The Night Sergio Mendes Came to Town

The Night Sergio Mendes Came to Town

Written by Rich Isaacs

It’s not often that internationally known artists make it to the relatively small town (population about 11,000) in which I live, but the folks who run our local 1930s-era movie theater are trying to change that. Not long ago, we were graced with a solo acoustic show by British guitarist Richard Thompson that was quite well attended.

In July, Brazilian jazz artist Sergio Mendes was here for a special screening of Sergio Mendes in the Key of Joy, a wonderful documentary about his life by filmmaker John Scheinfeld. Although there was no concert, both Mendes and Scheinfeld (along with Mendes’s wife and musical partner Gracinha Leporace) were in attendance and participated in a Q & A session afterward.

I have to admit that I own only one Sergio Mendes album, 1972’s Primal Roots. It is not your typical Brasil ’77 outing. It is both more ethnic and jazzy than his usual fare. From the liner notes: “Primal Roots is the result of an influx of new ideas and experiments, and it takes a special place among the recording experiences of Sergio Mendes and Brasil ’77. Most of it reconstructs, through Sergio’s arrangements, authentic folk and popular musical expressions of Brazil.”



The film encompasses his long and varied career in depth, and the title is especially appropriate. The 81-year-old Mendes comes across as a positive, joyful person who, as he says, is very fond of the word “serendipity.” Growing up in the town of Niterói, just across a bridge from Rio de Janeiro, he was stricken with the bone disease osteomyelitis at an early age. For a time, he couldn’t play physical sports with the other children, and only penicillin saved him from having a leg amputated. While he was restricted in his activities, he learned to play the piano that his mother had gotten for him.

Although he began by playing classical music, he became enamored of jazz, especially after hearing Dave Brubeck’s “Take Five” around the age of 12. Soon, he was listening to other jazz pianists such as Art Tatum and Horace Silver. While in his teens, Mendes started playing in clubs as a part of jazz trios and quartets. The bossa nova style was just catching on, and he was quite taken with the melodies and rhythms when he got to meet Antônio Carlos Jobim at a bar where Mendes was gigging. That meeting was one of many serendipitous moments in his life.

In 1962, he participated in a bossa nova concert at Carnegie Hall that featured Jobim, João Gilberto, Luiz Bonfá, and Stan Getz. He also got to record with Cannonball Adderley, one of his idols, after encountering him at the legendary Birdland jazz club.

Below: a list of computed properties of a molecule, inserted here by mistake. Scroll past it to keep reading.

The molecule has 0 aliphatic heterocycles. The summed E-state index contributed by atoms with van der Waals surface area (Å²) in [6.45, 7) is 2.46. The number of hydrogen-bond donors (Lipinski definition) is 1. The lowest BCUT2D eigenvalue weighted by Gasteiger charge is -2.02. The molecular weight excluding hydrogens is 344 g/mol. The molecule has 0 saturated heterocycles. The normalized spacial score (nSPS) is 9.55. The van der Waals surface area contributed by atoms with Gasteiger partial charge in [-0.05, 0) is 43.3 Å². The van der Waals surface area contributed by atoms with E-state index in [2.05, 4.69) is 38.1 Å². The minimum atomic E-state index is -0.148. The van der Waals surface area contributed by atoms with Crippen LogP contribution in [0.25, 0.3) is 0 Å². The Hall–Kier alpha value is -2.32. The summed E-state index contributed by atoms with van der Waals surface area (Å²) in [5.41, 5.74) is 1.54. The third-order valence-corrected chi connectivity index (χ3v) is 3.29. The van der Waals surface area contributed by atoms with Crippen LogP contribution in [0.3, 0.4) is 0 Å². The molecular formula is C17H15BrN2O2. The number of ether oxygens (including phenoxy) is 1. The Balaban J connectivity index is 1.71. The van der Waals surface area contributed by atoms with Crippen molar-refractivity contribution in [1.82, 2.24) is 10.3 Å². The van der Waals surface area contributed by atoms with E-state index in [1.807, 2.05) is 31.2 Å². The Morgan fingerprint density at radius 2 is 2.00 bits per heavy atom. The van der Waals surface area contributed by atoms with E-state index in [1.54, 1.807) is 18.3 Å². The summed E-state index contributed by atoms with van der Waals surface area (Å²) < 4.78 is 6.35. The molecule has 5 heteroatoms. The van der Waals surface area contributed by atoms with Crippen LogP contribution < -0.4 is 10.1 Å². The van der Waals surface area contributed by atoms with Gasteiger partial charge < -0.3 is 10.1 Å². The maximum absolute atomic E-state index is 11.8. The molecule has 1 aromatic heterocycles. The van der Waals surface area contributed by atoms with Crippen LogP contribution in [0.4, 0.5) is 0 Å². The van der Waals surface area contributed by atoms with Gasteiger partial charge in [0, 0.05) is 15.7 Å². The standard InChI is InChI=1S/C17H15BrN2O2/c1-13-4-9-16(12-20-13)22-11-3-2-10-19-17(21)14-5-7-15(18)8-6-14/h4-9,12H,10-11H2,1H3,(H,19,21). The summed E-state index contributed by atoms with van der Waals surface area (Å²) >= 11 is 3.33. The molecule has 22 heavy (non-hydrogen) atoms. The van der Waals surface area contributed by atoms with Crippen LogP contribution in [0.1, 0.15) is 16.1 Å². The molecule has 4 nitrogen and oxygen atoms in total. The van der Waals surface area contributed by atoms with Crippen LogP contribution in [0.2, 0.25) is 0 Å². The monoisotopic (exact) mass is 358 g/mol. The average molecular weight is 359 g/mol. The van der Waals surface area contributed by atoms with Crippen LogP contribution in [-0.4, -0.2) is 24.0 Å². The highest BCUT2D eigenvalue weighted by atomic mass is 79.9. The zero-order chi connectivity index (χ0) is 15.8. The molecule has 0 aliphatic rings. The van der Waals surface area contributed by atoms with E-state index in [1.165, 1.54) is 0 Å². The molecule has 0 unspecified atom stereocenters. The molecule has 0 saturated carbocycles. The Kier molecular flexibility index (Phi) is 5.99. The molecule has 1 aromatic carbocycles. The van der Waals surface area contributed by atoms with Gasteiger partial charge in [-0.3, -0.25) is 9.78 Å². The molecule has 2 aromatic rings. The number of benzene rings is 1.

A military coup and general unrest led him to leave Brazil for a home in the United States. Although he recorded several albums on the Atlantic and Capitol labels, his career didn’t take off until he hooked up with Herb Alpert, who was just starting up A&M Records. His first album for the new label, Herb Alpert Presents Sergio Mendes & Brasil ’66, sold quite well, buoyed by the hit “Mas Que Nada.” He had come up with a novel sound featuring two female vocalists, Lani Hall and Bibi Vogel.


His arrangements of popular hits such as “The Look of Love” and “The Fool on the Hill” cemented his stardom. After a few years, Lani Hall left the group to pursue a solo career (and marry Herb Alpert). After this loss, Sergio went back to Brazil for a time. There, he discovered a very young Gracinha Leporace singing in a club and realized she would be his next vocalist. He ended up marrying her, and they are happily married to this day (as are Alpert and Hall).

The documentary features interviews with Quincy Jones, John Legend,, and Harrison Ford. Ford’s commentary is particularly amusing. Before he was a Hollywood star, he made ends meet as a carpenter. His first job was building a recording studio for Mendes on his home property. The self-effacing Ford said, “Would I have hired me to do this? F*ck no!”

Mendes’s career would have ups and downs, with a major rebound coming in the 1980s via the hit song “Never Gonna Let You Go,” with vocals by Joe Pizzulo and Leeza Miller. In recent years, he has worked with a variety of younger, more contemporary artists, such as John Legend and (of the Black Eyed Peas). All spoke glowingly of the opportunity.


After the documentary was shown, Mendes and Scheinfeld talked about the making of the film. When that was over, Mendes took the time to speak and pose for pictures with members of the audience. I had brought along my LP, and he was very gracious in autographing it. He told me that it was the first project that he had recorded in his (at the time) new studio.


One of these days I’ll remember that metallic silver Sharpies don’t like to start writing right away – see the “To Rich” words.

One of these days I’ll remember that metallic silver Sharpies don’t like to start writing right away – see the “To Rich” words.


The documentary is available for purchase on DVD and can be streamed from multiple sources. Highly recommended.

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